In New Humanz, the story begins when Riley, a Latina ex-CIA agent and Iraq war veteran, is accidentally pulled with her daughter Sady through a time vortex into the future, ripping their bodies apart. Allegorically representing the struggle young immigrant mothers’ face in a foreign land, the future forces Riley to find livelihood and solace in a strange (and often dangerous) place, in order to earn enough money to rebuild their bodies with ‘new human’ robotic parts. Working undercover to take down an insidious crime syndicate, Riley readily puts herself in danger, sacrificing everything to ensure Sady can and will have a better life; metaphorically, Riley is working from the desire all parents have to protect and nurture their children’s’ growth. Of course in New Humanz’s future, ‘growth’ means upgrading to better parts – a luxury that single mother Riley can barely afford.
The push and pull between Riley and Sady – a loving mother and daughter plagued by the shame of being alienated and disabled – puts their relationship at odds, forcing them to find comfort in each other; a message of self-acceptance and family support that is ultimately found in all of RU’s narratives, including Jenna’s story in Weathered Spirit.
Deviating from the already eccentric family standard set by New Humanz and Knight Guardians, Weathered Spirit tells the story of Jenna: a lonely, washed-up P.I. with a serious drinking problem, plagued by the mystery of her mother’s untimely death; and if her psychological torment isn’t enough, she’s haunted by horrible spectres only she can see – a gift she soon discovers is shared by her cousin, Alice. Seeing that Jenna is controlled by her fear and pain, Alice teaches Jenna to turn her demons into angels by letting them in, allowing Jenna to not only solve her mother’s death but to help others as well. It is ultimately Jenna’s fate to heal her own soul by dedicating herself to a community and creating a kind of family she never had.
Empowered by a deep realization of herself and the journey into an unknown realm, Jenna slowly loses her fear in the face of death, allowing her, like Riley and Ania, to look past herself in the service of others. This powerful message of self-actualization is still too rarely heard, both in fiction and in life – especially for women – and is desperately needed in a time of emerging female leadership. And with the influx of powerful WOC characters defining Titan1’s roster, perhaps no one exemplifies this movement better than Sayyida: the Arabic Navy Admiral turned fearless rebel leader.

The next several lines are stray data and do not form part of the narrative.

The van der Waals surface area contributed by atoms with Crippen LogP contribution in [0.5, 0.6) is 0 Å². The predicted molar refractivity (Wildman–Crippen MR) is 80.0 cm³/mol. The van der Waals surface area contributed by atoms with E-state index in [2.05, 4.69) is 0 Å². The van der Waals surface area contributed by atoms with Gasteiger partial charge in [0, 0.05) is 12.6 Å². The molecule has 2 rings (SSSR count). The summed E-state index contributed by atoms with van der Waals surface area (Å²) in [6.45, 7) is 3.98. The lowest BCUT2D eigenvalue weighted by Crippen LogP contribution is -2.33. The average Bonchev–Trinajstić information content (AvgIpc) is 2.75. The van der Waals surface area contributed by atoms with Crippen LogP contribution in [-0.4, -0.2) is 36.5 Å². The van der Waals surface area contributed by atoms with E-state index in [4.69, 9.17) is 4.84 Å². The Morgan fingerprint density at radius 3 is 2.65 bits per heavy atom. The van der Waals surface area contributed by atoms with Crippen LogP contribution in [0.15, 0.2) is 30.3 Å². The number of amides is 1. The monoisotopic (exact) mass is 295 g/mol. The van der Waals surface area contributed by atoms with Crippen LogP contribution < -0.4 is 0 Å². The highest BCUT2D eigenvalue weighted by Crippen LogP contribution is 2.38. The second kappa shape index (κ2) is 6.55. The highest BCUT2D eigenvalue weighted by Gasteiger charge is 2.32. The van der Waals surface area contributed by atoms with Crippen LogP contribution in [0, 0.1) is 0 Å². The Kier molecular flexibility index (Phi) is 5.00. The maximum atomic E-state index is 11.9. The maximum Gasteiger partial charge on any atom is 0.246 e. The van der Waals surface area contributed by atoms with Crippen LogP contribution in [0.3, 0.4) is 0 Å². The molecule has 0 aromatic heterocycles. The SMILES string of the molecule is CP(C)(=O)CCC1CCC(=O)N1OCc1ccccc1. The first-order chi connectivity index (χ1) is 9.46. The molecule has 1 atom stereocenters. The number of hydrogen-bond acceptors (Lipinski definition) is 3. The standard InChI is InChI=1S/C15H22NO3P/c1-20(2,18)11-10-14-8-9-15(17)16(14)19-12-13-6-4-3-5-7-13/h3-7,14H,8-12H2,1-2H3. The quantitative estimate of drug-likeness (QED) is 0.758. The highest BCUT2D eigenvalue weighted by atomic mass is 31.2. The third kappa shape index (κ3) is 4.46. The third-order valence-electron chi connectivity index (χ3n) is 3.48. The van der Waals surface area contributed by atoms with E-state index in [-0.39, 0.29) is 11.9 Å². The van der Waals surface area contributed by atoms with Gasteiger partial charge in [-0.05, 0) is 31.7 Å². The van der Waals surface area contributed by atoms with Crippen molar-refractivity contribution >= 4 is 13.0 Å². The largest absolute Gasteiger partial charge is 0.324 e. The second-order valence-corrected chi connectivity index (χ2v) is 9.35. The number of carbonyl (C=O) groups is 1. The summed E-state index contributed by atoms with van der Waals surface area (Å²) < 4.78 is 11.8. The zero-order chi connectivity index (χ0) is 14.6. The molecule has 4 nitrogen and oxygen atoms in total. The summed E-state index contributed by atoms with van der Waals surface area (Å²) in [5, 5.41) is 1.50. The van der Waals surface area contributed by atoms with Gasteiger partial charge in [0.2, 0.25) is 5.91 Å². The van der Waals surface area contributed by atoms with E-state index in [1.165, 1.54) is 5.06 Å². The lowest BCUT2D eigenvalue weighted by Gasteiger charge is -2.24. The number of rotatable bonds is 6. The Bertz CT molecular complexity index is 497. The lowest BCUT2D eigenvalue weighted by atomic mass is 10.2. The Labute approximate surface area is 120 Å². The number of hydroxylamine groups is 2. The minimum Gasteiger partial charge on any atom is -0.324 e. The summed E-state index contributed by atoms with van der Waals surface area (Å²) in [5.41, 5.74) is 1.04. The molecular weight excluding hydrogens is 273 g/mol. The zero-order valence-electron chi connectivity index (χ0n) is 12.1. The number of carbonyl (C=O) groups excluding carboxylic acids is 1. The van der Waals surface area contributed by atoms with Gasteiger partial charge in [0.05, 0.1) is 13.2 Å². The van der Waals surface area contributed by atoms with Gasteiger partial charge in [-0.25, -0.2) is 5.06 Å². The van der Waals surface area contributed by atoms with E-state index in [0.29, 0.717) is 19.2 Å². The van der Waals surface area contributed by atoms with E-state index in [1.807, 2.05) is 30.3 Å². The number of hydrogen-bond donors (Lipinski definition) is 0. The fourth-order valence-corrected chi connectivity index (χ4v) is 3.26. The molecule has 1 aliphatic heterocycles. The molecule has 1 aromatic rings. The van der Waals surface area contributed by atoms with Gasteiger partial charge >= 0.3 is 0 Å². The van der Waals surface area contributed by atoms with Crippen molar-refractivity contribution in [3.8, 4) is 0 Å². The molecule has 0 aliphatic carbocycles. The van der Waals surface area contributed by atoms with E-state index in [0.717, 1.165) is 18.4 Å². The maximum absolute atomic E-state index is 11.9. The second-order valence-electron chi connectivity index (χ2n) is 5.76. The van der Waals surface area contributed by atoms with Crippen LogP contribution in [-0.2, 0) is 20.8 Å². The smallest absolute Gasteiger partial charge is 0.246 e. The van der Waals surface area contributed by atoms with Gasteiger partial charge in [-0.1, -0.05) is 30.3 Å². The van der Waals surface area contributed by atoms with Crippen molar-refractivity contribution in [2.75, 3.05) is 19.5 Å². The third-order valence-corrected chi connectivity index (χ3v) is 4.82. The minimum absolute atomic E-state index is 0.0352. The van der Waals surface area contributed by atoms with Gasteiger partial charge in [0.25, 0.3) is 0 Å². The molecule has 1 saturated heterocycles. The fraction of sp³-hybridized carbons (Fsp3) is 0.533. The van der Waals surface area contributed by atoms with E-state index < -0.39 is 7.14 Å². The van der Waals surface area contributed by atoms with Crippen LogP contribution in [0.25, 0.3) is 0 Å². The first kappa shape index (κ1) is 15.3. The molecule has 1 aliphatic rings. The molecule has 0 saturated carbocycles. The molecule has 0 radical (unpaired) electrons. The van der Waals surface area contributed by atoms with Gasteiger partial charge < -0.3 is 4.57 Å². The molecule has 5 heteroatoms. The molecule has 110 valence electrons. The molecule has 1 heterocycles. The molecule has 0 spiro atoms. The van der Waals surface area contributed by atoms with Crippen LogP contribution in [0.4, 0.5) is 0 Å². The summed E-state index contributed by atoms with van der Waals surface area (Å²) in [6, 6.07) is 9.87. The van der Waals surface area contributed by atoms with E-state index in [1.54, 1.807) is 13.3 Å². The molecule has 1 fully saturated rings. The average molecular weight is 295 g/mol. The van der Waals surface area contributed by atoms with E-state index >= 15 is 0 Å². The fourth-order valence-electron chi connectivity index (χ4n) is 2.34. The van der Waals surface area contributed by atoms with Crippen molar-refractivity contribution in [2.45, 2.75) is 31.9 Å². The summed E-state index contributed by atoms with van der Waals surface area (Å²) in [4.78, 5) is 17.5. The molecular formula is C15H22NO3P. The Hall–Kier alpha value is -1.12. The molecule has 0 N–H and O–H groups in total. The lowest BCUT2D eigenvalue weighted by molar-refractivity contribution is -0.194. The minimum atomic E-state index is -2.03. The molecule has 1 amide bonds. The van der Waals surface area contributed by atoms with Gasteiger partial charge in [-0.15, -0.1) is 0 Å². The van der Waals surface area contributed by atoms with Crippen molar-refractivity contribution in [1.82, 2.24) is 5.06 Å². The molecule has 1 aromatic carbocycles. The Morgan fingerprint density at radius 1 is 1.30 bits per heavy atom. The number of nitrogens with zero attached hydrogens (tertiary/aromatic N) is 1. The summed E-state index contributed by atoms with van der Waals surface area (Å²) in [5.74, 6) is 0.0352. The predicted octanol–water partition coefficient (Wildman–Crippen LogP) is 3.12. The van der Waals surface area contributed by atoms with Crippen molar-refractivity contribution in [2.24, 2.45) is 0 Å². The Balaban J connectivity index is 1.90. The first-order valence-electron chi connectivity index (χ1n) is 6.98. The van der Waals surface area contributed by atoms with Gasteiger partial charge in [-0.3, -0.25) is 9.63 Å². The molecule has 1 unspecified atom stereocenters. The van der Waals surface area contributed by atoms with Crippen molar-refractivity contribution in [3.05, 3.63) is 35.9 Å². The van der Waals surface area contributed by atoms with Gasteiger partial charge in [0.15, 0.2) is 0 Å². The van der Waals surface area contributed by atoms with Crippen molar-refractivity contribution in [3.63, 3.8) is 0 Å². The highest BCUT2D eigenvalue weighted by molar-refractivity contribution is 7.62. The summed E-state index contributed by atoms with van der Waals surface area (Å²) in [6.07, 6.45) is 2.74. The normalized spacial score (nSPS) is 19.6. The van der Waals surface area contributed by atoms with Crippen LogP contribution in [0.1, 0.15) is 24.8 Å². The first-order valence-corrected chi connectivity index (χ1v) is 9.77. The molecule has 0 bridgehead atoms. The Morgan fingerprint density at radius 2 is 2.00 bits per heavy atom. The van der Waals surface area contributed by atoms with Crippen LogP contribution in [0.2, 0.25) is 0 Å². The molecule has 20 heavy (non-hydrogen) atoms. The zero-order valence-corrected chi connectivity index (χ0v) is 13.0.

Defecting from the Sirafi navy and abandoning the will of a corrupt king, Sayyida steals away her beloved ship, The Ghost, along with its ragtag crew. Renaming themselves ‘The Dragons’, the crew of The Ghost are infamous pirates, searching tirelessly for Brahampuri: the resting place of the last Relativity Machine, hoping to capture it in return for a full pardon. Strong, fearless, and ready to do anything to earn herself and her crew the freedom they deserve, Sayyida is strengthened by her devotion to her unusual family and defined by her independence – qualities she shares with Ania, Jenna, and Riley. Her enigmatic power is one that attracts everyone who has seen The Ghost in their harbour or heard her story, inspiring a generation of children to take to the seas, hoping to one day join her crew.
Like all Titan1 characters, Sayyida’s story is ultimately one of sacrifice and community, challenging the stereotypical ‘lone wolf’ archetype and giving the RU audience a new way to think about action comics. Whether it be an adopted family member, a group of people you take under your wing, or your own flesh and blood, bonds made by love, acceptance and/or fate are what define the women of the Relativity Universe, and what make them so unique in a media landscape still struggling with minority representation. Titan1’s comics not only beautifully display the humanness of these amazing female characters, but give voice to the diverse cast of authors behind the scenes, creating an incredibly multifaceted universe populated by strong-willed, emotionally-complex, and memorable characters.
Preview Relativity Universe comics online at KnightGuardians.com